The costs of bringing an Inheritance Act claim – How we can help
If you have realised that a Will does not make financial provision for you, you may in certain circumstances be able to ask the Court to consider whether this is reasonable. In this situation, many may feel that they are unable to obtain solicitor representation to pursue a claim under the Inheritance (Provision for Family and Dependants) Act 1975 (‘the Inheritance Act’) simply because of the costs of instructing a solicitor.
Certain individuals are able to bring an inheritance claim under the Act, in circumstances where no provision or inadequate provision has been made for you either under the terms of a Will or as a result of the Intestacy Rules. In those cases the question is how do you bring an inheritance claim?
How do you bring a claim under the Inheritance Act?
The Inheritance Act sets out what the Courts will take into account when considering an inheritance claim and when deciding if reasonable financial provision has been made for you.
- the financial resources of the person making the inheritance claim
- the deceased's moral obligations
- the size and nature of the estate
- any physical/mental disability suffered by the person making the inheritance claim
- anything else which may be relevant e.g. the conduct of the applicant and the executors of the estate.
“Some clients worry they do not have the financial resources to instruct a Solicitor on a privately paying basis, in fact it is the thought of incurring legal bills that means pursuing a claim may be prohibited”, said Head of Inheritance and Will Disputes, Laura Pracy.
Who can bring a claim under the Inheritance Act?
For applicants, other than a spouse or civil partner, reasonable financial provision is limited to what would be reasonable for them to receive for their maintenance.
Individuals who can make a claim under the Inheritance Act include:
- a spouse or civil partner of the deceased
- a former spouse or civil partner of the deceased who has not remarried or entered into a new civil partnership
- any person who during the whole of the period of two years ending immediately before the date when the deceased died, the person was living:
- (a) in the same household as the deceased and
- (b) as the husband or wife of the deceased
- a child of the deceased (including adult children)
- a person treated as a child of the family (which includes step-children)
- dependents being any person who immediately before the death of the deceased was being maintained by the deceased
Firstly, to make an application under the Inheritance Act, the deceased must have been 'domiciled' in England or Wales. This broadly means that the deceased was permanently based in this jurisdiction.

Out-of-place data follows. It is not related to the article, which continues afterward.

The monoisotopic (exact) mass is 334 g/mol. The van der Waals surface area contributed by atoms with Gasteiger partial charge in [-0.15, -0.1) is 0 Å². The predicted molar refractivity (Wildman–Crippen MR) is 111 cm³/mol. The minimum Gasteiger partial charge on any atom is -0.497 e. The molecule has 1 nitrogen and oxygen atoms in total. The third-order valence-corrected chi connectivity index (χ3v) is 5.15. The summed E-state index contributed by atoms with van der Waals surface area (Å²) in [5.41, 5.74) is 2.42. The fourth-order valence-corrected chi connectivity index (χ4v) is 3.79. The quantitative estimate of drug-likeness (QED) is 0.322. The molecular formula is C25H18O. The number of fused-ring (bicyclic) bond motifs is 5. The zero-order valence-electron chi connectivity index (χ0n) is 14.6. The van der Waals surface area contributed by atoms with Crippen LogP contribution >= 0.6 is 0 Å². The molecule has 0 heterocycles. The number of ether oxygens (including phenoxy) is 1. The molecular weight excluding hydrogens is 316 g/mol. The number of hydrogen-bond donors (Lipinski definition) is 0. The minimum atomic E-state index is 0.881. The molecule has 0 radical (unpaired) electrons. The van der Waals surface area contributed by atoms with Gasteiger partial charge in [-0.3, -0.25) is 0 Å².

Inheritance Disputes Solicitors offer advice on how to pursue an Inheritance Act claim
‘We understand that this can be a difficult time when you have discovered that you have not inherited either under a Will or as a consequence of the Intestacy rules. At Pearson Solicitors and Financial Advisers, we are able to offer different ways to fund a claim under the Inheritance Act, and this can in certain cases include us acting for you on under a Conditional Fee Agreement, sometimes known as ‘No Win No Fee’,” says Laura Pracy.
A Conditional Fee Agreement (‘CFA’) can be entered into as a way of funding a claim under the Inheritance Act. The CFA would contain a success fee (which is based on a percentage of the basic costs). This would allow the claim to be brought and you would not have to pay your solicitors costs if your claim was unsuccessful. If your inheritance claim was to be successful then you would be required to pay those costs from the award received and subject to the payment of a success fee.
Due to the change brought in for Personal Injury cases, when pursuing a claim the winning party is no longer able to recover the success fee element of the costs from their opponent. However, this has recently been considered further by the Courts in dealing with Inheritance Act claims.
Inheritance Act Case
In the case of Bullock v Denton and Willoughby, Mr Denton died at the age of 56. Mrs Bullock had lived with Mr Denton for 3 to 4 years before he died. His Will however left his large estate to his brother and no provision had been made for Mrs Bullock. Mr Denton’s brother claimed she was merely a housekeeper and denied her any claim on the estate. The Judge found in the partner’s favour and said but for the sad passing of her partner, the couple would still be living together and he allowed her to claim on the estate. Mrs Bullock secured a life interest in a property of £140,000 plus a lump sum of £70,000. This case is important as the £70,000 lump sum included £25,000 towards the success fee Mrs Bullock would have been required to pay.
For help and advice on Inheritance Disputes or just to chat to one of our Contentious Probate team about the prospects when challenging and contesting a Will call us on 0161 785 3500 or email firstname.lastname@example.org or complete an Make an enquiryonline enquiry form.Subscribe to our newsletter
Please note that the information and opinions contained in this article are not intended to be comprehensive, nor to provide legal advice. No responsibility for its accuracy or correctness is assumed by Pearson Solicitors and Financial Advisers Ltd or any of its members or employees. Professional legal advice should be obtained before taking, or refraining from taking, any action as a result of this article.
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